New Zealand Minister Returns After Cancer Scare

Kiritapu Allan has returned to parliament following her treatment for cervical cancer.

WELLINGTON, New Zealand — With a lighter load but a renewed vigor, New Zealand Conservation Minister Kiritapu Allan has returned to work after a cancer battle. Allan took leave in April after receiving a stage three cervical cancer diagnosis, and with it a low chance of survival.

“They said for somebody with stage 3C you have a 40 percent chance of survival,” she said to a national television channel in May.

“As a wahine Maori (Maori woman) I have about a 13.3 percent chance of survival.”  The 37-year-old said she underwent nine weeks of invasive treatment.

“It was a little rough,” Allan said on July 5 to the press.

“The recovery went exceptionally well … the medical team have said I’m right to go.”

The government committed $NZ53 million ($37 million) towards cervical cancer preventative measures in May 2021’s budget. (Russellstreet/Flickr (CC BY-SA 2.0))

The much-loved East Coast’s Member of Parliament has led a campaign to raise awareness of cervical cancer after her diagnosis, taking Kiwis inside her treatment and recovery on social media. Kiritapu Lyndsay Allan is a New Zealand politician and Member of Parliament in the New Zealand House of Representatives.

She has given voice to the Smear Your Mea (mea meaning ‘thing’, slang for vagina) campaign, urging Kiwis to carry out regular pap smears.

“That was something I was scared to do,” she said.

“In my case, it was getting a smear test … whether it’s your mammograms, your prostate checks, whatever it is, mental health, getting the support that we all need to be healthy.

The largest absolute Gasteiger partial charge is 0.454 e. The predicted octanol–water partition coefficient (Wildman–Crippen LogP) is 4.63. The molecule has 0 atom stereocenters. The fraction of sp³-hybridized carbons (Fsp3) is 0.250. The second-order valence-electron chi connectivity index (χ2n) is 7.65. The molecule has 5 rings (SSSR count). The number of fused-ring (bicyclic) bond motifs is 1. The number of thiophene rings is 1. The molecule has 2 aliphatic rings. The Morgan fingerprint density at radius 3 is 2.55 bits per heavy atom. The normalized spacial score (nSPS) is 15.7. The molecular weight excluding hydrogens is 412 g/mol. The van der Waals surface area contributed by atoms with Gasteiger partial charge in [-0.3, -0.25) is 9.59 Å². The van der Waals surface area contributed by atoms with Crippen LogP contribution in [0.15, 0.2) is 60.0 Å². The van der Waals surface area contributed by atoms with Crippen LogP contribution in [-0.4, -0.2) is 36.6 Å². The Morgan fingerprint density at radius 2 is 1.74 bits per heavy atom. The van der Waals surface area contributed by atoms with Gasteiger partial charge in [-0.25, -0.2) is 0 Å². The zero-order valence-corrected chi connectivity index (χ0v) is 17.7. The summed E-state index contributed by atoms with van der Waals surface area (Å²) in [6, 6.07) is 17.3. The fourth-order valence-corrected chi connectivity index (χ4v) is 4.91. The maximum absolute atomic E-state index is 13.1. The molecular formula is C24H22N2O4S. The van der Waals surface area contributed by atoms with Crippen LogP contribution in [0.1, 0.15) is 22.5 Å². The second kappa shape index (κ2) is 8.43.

“That’s a gift that we can give to our whanau (family).”

The government committed $NZ53 million ($37 million) towards cervical cancer preventative measures in May 2021’s budget.

Allan said she had been overwhelmed and humbled by the support she received during her ordeal.

New Zealand Conservation Minister Kiritapu Allan said she had been overwhelmed and humbled by the support she received during her ordeal. (Ben Mckay/AAP Image)

“I was brought to tears frequently by the love and care and compassion for people of all walks of life. That was something that I hadn’t expected,” she said.

“For me personally, it really was a wake-up call for a lot of reordering of priorities.”

The two-term member of parliament, promoted to cabinet following Labour’s landslide win in October 2020’s election, will give up one of her ministries on her return.

Kris Faafoi will hold onto the emergency management portfolio after acting in the role during Allan’s absence.

“We’ll reassess this in eight weeks’ time. It’s a 24-7 job, and we need to manage energy,” she said.

“Coming back to work, there is a real fervent fire in my belly, to get back into the mahi (work).”

(Edited by Vaibhav Pawar and Ritaban Misra)



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